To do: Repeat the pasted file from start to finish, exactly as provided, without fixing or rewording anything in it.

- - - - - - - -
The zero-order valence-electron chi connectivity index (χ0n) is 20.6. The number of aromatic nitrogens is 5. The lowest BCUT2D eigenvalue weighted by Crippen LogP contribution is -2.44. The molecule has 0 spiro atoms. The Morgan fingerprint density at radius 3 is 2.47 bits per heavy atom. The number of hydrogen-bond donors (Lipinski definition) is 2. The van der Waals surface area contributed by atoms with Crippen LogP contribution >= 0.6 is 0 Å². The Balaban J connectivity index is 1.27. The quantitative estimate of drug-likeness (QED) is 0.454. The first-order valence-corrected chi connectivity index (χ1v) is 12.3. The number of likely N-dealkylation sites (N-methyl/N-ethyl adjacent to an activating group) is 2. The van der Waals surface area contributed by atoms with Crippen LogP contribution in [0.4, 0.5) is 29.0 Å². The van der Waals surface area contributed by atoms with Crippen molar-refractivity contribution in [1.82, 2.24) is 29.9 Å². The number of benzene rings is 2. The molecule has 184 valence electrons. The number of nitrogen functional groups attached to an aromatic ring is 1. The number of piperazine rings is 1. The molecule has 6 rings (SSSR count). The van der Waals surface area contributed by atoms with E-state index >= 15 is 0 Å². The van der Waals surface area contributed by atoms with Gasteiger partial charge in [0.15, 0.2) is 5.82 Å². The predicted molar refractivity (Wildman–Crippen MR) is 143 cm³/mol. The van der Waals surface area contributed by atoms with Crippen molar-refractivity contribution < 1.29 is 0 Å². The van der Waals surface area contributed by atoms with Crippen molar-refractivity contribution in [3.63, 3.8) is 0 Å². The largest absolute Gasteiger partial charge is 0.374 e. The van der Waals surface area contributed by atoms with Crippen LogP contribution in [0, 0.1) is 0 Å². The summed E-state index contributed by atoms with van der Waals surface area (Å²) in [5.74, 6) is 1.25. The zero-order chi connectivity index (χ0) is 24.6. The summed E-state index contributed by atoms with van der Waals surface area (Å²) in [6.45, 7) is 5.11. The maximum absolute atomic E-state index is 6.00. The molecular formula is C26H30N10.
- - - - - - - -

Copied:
The zero-order valence-electron chi connectivity index (χ0n) is 20.6. The number of aromatic nitrogens is 5. The lowest BCUT2D eigenvalue weighted by Crippen LogP contribution is -2.44. The molecule has 0 spiro atoms. The Morgan fingerprint density at radius 3 is 2.47 bits per heavy atom. The number of hydrogen-bond donors (Lipinski definition) is 2. The van der Waals surface area contributed by atoms with Crippen LogP contribution >= 0.6 is 0 Å². The Balaban J connectivity index is 1.27. The quantitative estimate of drug-likeness (QED) is 0.454. The first-order valence-corrected chi connectivity index (χ1v) is 12.3. The number of likely N-dealkylation sites (N-methyl/N-ethyl adjacent to an activating group) is 2. The van der Waals surface area contributed by atoms with Crippen LogP contribution in [0.4, 0.5) is 29.0 Å². The van der Waals surface area contributed by atoms with Crippen molar-refractivity contribution in [1.82, 2.24) is 29.9 Å². The number of benzene rings is 2. The molecule has 184 valence electrons. The number of nitrogen functional groups attached to an aromatic ring is 1. The number of piperazine rings is 1. The molecule has 6 rings (SSSR count). The van der Waals surface area contributed by atoms with E-state index >= 15 is 0 Å². The van der Waals surface area contributed by atoms with Gasteiger partial charge in [0.15, 0.2) is 5.82 Å². The predicted molar refractivity (Wildman–Crippen MR) is 143 cm³/mol. The van der Waals surface area contributed by atoms with Crippen molar-refractivity contribution < 1.29 is 0 Å². The van der Waals surface area contributed by atoms with Crippen molar-refractivity contribution in [3.63, 3.8) is 0 Å². The largest absolute Gasteiger partial charge is 0.374 e. The van der Waals surface area contributed by atoms with Crippen LogP contribution in [0, 0.1) is 0 Å². The summed E-state index contributed by atoms with van der Waals surface area (Å²) in [5.74, 6) is 1.25. The zero-order chi connectivity index (χ0) is 24.6. The summed E-state index contributed by atoms with van der Waals surface area (Å²) in [6.45, 7) is 5.11. The maximum absolute atomic E-state index is 6.00. The molecular formula is C26H30N10.